The Meaning of Hahamongna

The original settlers of the region were sometimes called the Hahamongna Indians. The word means "Flowing Waters, Fruitful Valley" in the native Tongva language.

Hahamongna News


Steve Scauzillo: Oh, the places you'll go for shade





Steve Scauzillo


Whittier Daily News


On extremely hot weekends like this one, when the sun is more of a tormentor than a caresser, we head indoors in search of air conditioning or a fan.
But it can be a perfect time to catch a cool breeze in the late afternoon or evening that will serve to tickle the hairs on your sweaty neck.

Some of the best places to find shade and still see nature in the San Gabriel Valley are those out-of-the-way hidden gems. A few of my favorite places come to mind:

Lario San Gabriel River Trail Park, 15701 Foothill Blvd., Azusa 91702. Sandwiched between the Vulcan mining plant and Encanto Park in Duarte is a lovely little park on the east bank of the San Gabriel River. A perfect place to bring a brown bag lunch and on a hot day, wait for the wind out of the canyon to literally bathe you in comfort. It never disappoints, no matter what the mercury level.

I'll bring a lunch or ride up in my car - bike in the hitch - and hop on the San Gabriel River trail. You can go north into the canyon or south across the boulevard, under the 210 Freeway, and its only a short ride into the alluvial fan sage scrub habitat of Santa Fe Dam. (The best time for a floral display is February through early June).

Or just sit at one of several picnic tables at this little park and watch the bike riders go by, or stop and say "hi" as they stop for a breather at the park. The view is expansive - the canyon walls towering over both sides of the river - pulling your thoughts


up and over as well. Just remember to blot out the damage to the mountain done by the mining operations with one hand.
Peck Road Water Conservation Park, 5401 N. Peck Road, Arcadia 91006. The place is hard to find but once you do, you'll be amazed at the expansive twin lakes complete with ducks, cormorants and sometimes a visiting great blue heron. A great place to eat lunch or bring a picnic dinner. Improvements by the county of Los Angeles and Amigos de los Rios include new trees, bioswales and picnic tables. Also, there is ample shade if you want to get out of the sun but still feel and see nature all around you. It's a great place to bring a bike, since it is where the Rio Hondo Bikeway begins.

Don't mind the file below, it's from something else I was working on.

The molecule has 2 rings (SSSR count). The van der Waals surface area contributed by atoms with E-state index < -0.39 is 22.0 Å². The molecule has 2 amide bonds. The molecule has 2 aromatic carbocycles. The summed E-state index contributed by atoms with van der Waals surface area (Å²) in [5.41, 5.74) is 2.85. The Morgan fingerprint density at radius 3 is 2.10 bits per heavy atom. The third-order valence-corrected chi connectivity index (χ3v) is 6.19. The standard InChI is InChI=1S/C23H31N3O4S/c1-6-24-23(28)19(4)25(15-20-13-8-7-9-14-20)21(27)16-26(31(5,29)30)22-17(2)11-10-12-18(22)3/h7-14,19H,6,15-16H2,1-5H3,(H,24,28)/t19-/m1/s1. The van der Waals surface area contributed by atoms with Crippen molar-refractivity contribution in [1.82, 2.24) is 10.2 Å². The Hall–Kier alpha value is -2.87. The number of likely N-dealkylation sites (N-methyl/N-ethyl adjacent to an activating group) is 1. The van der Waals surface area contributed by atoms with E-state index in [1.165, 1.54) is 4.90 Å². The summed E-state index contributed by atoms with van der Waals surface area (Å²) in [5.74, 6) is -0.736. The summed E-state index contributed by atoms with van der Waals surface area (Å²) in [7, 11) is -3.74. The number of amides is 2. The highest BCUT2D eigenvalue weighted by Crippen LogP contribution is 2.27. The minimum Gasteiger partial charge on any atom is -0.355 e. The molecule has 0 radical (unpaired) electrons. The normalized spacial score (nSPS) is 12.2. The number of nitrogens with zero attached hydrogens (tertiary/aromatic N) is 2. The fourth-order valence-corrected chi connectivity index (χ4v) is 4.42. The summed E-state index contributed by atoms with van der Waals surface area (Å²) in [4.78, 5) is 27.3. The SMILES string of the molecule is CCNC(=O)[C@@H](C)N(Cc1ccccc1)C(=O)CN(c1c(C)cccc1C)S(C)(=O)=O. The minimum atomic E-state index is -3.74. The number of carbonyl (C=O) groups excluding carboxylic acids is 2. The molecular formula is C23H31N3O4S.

Rio Vista Park, 4275 Ranger Ave., El Monte 91732. I went here a few weeks ago on a very hot Saturday. The wildflowers were colorful, in both pinks and reds. The historical markers tell of the immigrant settlers who once set up "camp" here and in the adjacent Rio Hondo riverbed. Also, you can find shade in a wickiup structure, on a bench or on the playground. It's a great place to sit and watch the planes take off and land at El Monte Airport across the river.

Cascades Park, 700 South Atlantic Blvd., Monterey Park 91754. I want to thank my college buddy, Frank, who grew up near here, for introducing me to this Monterey Park landmark. If you haven't been, punch this address into your phone or GPS and go. The 2-acre green space is basically two lawns bisected by a cascading water treatment. You can't get much more soothing on a hot day (unless you jumped in).

Hahamongna Watershed Park, Oak Grove Drive and Foothill Boulevard, Pasadena This 1,300-acre green space is more than picnic grounds and a disc golf course. It's acres of scrub and trees, calling birds and even frogs. But it's being threatened by a sediment-removal project. So here's to a delicate removal of silt and a wholly functioning Devil's Gate Dam. And a place that you can hang out to avoid the heat but not Mother Nature.

I read a story about two visitors to Joshua Tree National Park who died of exposure to extreme heat. The ranger said people become so air conditioned, that when they step out of their cars or homes their bodies are shocked. It's not a good way to go. So if you do go out, don't try to conquer Mt. Wilson or run the 10K. But it's a good idea to keep our bodies accustomed to the environment. And these places can help us stay grounded.

Steve Scauzillo covers the environment and the communities along the Puente Hills. He's also the current recipient of the Aldo Leopold Award for Distinguished Editorial Writing from The Wilderness Society.

Read more: Steve Scauzillo: Oh, the places you'll go for shade - Whittier Daily News